Did you know that a little exercise each day can lift your mood? Kathleen Alleaume shows you all the right moves to keep you fit, healthy – and happy.
Each year, one in five Australians experiences some form of mental illness. And, by 2030, depression is expected to be the main reason we visit our GP.
Numerous studies have shown that regular physical activity can help relieve certain forms of depression. The problem, however, is that when you’re feeling blue, often the last thing you want to do is exercise.
Here are simple ‘motivation muscle’ training tips to get you started. And they’re easy to do!
If you haven’t been exercising at all, start with simple daily activities such as shopping, gardening or other household tasks. These can increase your self-confidence as well as motivate you to try more energetic activities. Go for a 10-15 minute walk each morning, and gradually increase this to 30 minutes each day.
Find what you enjoy
Someone who says, ‘I just hate exercise!’ usually means they haven’t yet come across an activity they enjoy. If you begin an exercise program that you don’t enjoy, you will inevitably stop doing it at some point, so it’s important to figure out what types of activities best suit you. Maybe it’s a walk while you’re listening to music, a leisurely swim, a game of golf or a dance class.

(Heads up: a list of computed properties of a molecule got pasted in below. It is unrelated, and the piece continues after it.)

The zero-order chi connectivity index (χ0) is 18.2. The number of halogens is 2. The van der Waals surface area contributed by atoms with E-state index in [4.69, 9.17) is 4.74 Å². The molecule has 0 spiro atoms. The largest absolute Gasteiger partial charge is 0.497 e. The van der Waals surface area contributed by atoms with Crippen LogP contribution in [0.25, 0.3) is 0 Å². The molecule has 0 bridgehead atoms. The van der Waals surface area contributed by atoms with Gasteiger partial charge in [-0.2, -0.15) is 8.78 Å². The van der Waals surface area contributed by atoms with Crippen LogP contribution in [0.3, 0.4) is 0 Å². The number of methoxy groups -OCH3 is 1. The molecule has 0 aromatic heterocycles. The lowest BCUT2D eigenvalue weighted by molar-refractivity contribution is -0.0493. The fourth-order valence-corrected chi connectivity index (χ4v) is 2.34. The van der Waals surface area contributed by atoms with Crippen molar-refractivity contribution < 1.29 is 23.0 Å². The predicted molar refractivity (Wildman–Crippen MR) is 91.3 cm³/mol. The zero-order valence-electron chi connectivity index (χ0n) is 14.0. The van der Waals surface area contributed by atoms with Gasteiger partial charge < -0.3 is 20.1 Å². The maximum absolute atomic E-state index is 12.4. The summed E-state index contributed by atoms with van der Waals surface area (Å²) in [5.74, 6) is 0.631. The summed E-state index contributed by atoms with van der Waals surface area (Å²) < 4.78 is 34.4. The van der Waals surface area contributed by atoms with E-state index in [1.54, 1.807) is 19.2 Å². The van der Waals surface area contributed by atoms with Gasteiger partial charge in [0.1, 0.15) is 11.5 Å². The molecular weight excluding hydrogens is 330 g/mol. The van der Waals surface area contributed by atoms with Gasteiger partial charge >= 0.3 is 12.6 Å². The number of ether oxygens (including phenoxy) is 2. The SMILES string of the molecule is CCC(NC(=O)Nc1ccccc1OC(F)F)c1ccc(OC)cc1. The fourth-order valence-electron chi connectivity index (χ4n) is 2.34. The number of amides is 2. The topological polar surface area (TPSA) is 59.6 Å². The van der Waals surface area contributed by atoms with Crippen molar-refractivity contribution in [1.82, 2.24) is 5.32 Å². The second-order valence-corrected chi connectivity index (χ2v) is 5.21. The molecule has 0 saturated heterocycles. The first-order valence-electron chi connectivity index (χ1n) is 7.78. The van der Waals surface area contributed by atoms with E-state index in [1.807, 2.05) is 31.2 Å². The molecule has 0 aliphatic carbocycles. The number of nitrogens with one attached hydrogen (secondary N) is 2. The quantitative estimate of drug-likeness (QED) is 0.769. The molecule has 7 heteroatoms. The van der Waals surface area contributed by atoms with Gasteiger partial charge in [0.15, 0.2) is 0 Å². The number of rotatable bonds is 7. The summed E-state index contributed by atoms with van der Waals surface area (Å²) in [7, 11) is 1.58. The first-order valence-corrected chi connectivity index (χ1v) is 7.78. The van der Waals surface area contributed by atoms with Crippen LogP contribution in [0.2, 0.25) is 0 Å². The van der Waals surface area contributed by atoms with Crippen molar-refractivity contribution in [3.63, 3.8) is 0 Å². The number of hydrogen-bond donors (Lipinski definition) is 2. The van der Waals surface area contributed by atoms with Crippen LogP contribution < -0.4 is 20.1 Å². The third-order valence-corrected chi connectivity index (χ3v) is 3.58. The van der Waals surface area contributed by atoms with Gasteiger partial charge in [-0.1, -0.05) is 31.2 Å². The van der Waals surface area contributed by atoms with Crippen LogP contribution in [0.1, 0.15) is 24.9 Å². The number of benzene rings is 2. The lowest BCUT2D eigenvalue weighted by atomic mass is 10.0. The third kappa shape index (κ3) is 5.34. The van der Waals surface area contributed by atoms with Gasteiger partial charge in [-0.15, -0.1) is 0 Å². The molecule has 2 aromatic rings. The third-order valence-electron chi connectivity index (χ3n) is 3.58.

Enlist the team
Involve your family. They can help mind the kids or give you encouragement and reminders. Or, think about organising family outings that keep you all active. Try bike rides, games of tag or weekend walks or hikes.
Research shows that when you listen to music, areas of the brain responsible for movement are also stimulated. This means you’re more likely to start moving! Listen to your favourite tunes before and during your workout.
Participate in activities with family members and close friends, and accept social invitations, wherever possible. Keeping connected with others helps increase your levels of wellbeing, confidence and opportunities to participate in activities.
Try these simple mood-lifters
Brisk walking, biking, jogging, swimming and sporting activities – anything that increases your breathing and heart rate. They also improve the fitness of your heart and lungs.
Working out with weights or using your body weight has health benefits beyond bulking up your muscles and strengthening your bones. Studies show that having more lean muscle mass may also reduce depression.
Yoga and Tai Chi
Along with improving flexibility, strength and balance, these involve meditation practices, such as deep breathing and mindfulness, which can help to break up repetitive negative thoughts.
Simple activities, such as gardening, throwing a ball around with your kids or washing your car, can also help. That’s because a healthy dose of sunlight stimulates the production of serotonin, one of our ‘happy’ hormones.